Dark Phoenix (2019)


I would call myself a pretty big fan of the X-Men movie franchise. I’ve enjoyed all but a few of them, and regard X2: X-Men United, Days of Future Past, and Logan as exceptional entries. I even enjoyed the more maligned The Last Stand and Apocalypse. But the latest installment in the series, and reportedly the last, is the most disappointing chapter since X-Men Origins: Wolverine.

Dark Phoenix focuses on Jean Grey’s (Game of Thrones‘ Sophie Turner) battle with her growing powers — powers so great they threaten to destroy everyone and everything around her. She becomes angry with Charles Xavier (James McAvoy) for meddling in her head to contain the growing force. After she accidentally kills one of the X-Men, she turns to Magneto (Michael Fassbender) for help. But even he is afraid of her. So in steps a creepy alien character played by Jessica Chastain. Chastain plays the little devil on Grey’s shoulder, working to ease her into villainhood, while Xavier and the other X-Men fight to convince Jean that her place is with them, and that she is not defined by her dangerous abilities.

The story sounds great. Lots of dramatic potential. The cast is tried and true, and I can’t put any of them at fault here. McAvoy, Fassbender, and Turner do good jobs. Jennifer Lawrence, as Mystique, makes the most of her limited screen time, and Nicholas Hoult, as Beast, gets more acting opportunity than he’s ever had in previous X-Men films. But somehow, Dark Phoenix just doesn’t work.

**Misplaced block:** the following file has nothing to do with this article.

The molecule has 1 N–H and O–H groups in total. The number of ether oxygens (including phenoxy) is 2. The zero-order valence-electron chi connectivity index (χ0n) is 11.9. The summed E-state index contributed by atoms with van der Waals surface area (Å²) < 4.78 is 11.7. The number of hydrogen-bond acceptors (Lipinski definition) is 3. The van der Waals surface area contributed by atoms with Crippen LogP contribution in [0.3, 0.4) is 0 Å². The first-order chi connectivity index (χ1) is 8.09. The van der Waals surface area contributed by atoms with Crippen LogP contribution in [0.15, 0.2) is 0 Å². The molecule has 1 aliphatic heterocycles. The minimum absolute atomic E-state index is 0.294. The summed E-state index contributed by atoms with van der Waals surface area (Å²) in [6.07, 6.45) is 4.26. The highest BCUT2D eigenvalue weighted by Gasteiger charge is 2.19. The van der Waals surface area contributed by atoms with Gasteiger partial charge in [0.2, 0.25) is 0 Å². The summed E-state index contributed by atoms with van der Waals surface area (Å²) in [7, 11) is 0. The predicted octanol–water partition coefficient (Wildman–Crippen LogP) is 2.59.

It might be the director. Simon Kinberg has a lot of producing experience, including work on several X-Men movies. But his feature directorial debut lacks a sense of dramatic timing. Dark Phoenix plays like a long trailer instead of a feature narrative. There aren’t any emotional peaks and valleys. Things just happen, without build-up or release. We see tragic things happen, and we feel like we ought to have feelings about them, but the film fails to get us invested. Kinberg also fails to give the film any sense of humor (the movie is a serious downer), and it’s nearly devoid of stylistic or cinematic grace notes. The production design, costume design, and location choices are all lackluster. And Hans Zimmer’s atrocious score might actually be the single biggest culprit for the movie’s pacing issues. Zimmer can be a genius at times, but he’s phoning it in with Dark Phoenix. The music doesn’t feel composed — it’s just long, sustained waves of synth noise that play across scene bridges, wall-to-wall in the film, robbing moments of any individual spirit, and lulling the audience to sleep.

And it could also be franchise fatigue. We’ve seen this Jean Grey storyline play out before, in 2006’s The Last Stand. We also saw what very much felt like the end of the X-Men saga in 2017’s hugely satisfying Logan. If you love the X-Men as much as I do, you might find enough to enjoy to make a watch worth your while. But I suspect casual viewers will be left cold by this bird.

With Tye Sheridan, Alexandra Shipp, and Kodi Smit-McPhee.

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